Finding itself in Republican sights and with no Democratic power center to offer protection, National Public Radio is turning into an upscale version of Fox "News." Nevertheless, information still gets out if the listener is sufficiently attentive.
On July 5, NPR’s "All Things Considered" interviewed two warmongers for their views on the North Korean missile test. One was Ashton Carter, a Clinton administration Assistant Secretary of Defense, now at the Kennedy School of Government at Harvard. The other was Ambassador Christopher Hill, an Assistant Secretary of State in the Bush regime.
The Clinton DOD assistant secretary is coauthor of a recent article advocating a unilateral US military attack on North Korea. His first pitch on NPR was that the whole region, not just the US, is threatened by North Korea and that everyone should gang up on North Korea to make them behave. The NPR interviewer asked Carter to reconcile his multilateralism with his own recommendation for the US to unilaterally attack North Korea. Carter replied that North Korea’s missile was developed to attack us, so we had to protect ourselves.
When the NPR interviewer asked Carter why deterrence would fail with North Korea when deterrence succeeded in the case of the more powerful Soviet Union, Carter agreed that North Korea was not sufficiently insane to launch an attack on the US. So, if the US is not in danger of being attacked by North Korea, why does Carter want to attack North Korea?
The answer is, well, you see, if we permit North Korea to develop any weapon with which they might be able to stand up to us on some issue critical to North Korea, well, they might not do as we want them to do. Carter could not conceive of a world in which any country existed that might be able to behave differently than the US dictates.
Ambassador Hill agreed, but he came at it in a different way. Hill’s view is that it is China’s, Japan’s, and South Korea’s responsibility to make North Korea behave as the US wants it to behave. Both Hill and Carter agreed that no country, with the exception of Israel, has a right to any interests of its own unless it is an interest that coincides with US interests. No other interest is legitimate.
Listening to the pair of hegemonic maniacs, I realized that the US is the new Rome — there is no legitimate power but us. Any other power is a potential threat to our interests and must be eliminated before it gets any independent ideas. The US, however, is far more dangerous than Rome. Rome saw its world as the Mediterranean and, for a while, Northern Europe, but the US thinks the whole world is its oyster. The Bush regime is busy trying to marginalize Russia, and neocons are preparing war plans to attack China before that country can achieve military parity with the US.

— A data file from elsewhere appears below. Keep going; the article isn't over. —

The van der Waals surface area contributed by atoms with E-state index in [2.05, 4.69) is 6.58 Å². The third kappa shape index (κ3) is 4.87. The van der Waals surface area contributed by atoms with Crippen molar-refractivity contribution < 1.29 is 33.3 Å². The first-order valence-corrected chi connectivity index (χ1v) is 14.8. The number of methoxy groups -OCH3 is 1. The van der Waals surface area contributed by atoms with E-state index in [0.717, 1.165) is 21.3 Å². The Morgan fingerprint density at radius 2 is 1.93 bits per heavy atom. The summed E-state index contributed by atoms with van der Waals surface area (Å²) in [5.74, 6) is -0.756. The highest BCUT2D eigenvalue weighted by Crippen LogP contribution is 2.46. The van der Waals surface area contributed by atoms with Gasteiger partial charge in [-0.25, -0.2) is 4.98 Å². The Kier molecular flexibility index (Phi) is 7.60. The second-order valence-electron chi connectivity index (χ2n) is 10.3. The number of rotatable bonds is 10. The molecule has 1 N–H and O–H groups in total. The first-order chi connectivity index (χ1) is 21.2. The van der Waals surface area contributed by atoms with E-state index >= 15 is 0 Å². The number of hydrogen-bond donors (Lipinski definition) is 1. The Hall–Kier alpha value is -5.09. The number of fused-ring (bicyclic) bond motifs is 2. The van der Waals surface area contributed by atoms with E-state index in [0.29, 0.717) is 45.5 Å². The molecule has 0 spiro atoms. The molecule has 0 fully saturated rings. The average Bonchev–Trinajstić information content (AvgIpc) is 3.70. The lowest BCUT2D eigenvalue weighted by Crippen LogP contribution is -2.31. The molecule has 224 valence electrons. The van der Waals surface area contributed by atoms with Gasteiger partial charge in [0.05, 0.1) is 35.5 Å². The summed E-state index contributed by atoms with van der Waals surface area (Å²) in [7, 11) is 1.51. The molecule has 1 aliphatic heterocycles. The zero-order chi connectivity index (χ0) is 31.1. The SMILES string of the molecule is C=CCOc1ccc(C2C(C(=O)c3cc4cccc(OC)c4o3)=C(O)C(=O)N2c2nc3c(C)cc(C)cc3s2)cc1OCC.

Gentle reader, consider what it means when our government believes other countries have no right to their own interests unless they coincide with US interests. It means that we are the tyrant country. We cannot be the tyrant country without being perceived as the tyrant country. Consequently, the rest of the world unites against us.
How is the US, which has spent three years proving that it cannot successfully occupy Iraq, a small country of only 25 million people, going to control India, China, Russia, Europe, Africa and South America?
It’s not going to happen.
What it does mean is that the US government in its hubris and delusion is going to continue starting wars and attacking other countries until a coalition of greater forces smashes us. Even among our European allies we are already perceived as the greatest threat to world peace and stability.
Our power is not what it once was. We are weak in manufacturing and dependent on China for advanced technology products. We are dependent on China to finance our wars, our budget and trade deficits. How long will China accommodate us when China reads about Bush’s plans to prevent China from achieving military parity?
The Bush regime thinks that it can have every country under its thumb. Neocons are fond of proclaiming that it is a unipolar world in which the US is supreme. This is a fantasy, and it is rapidly becoming a nightmare.
Dr. Roberts [send him mail] is Chairman of the Institute for Political Economy and Research Fellow at the Independent Institute. He is a former associate editor of the Wall Street Journal, former contributing editor for National Review, and was Assistant Secretary of the Treasury in the Reagan administration. He is the co-author of The Tyranny of Good Intentions.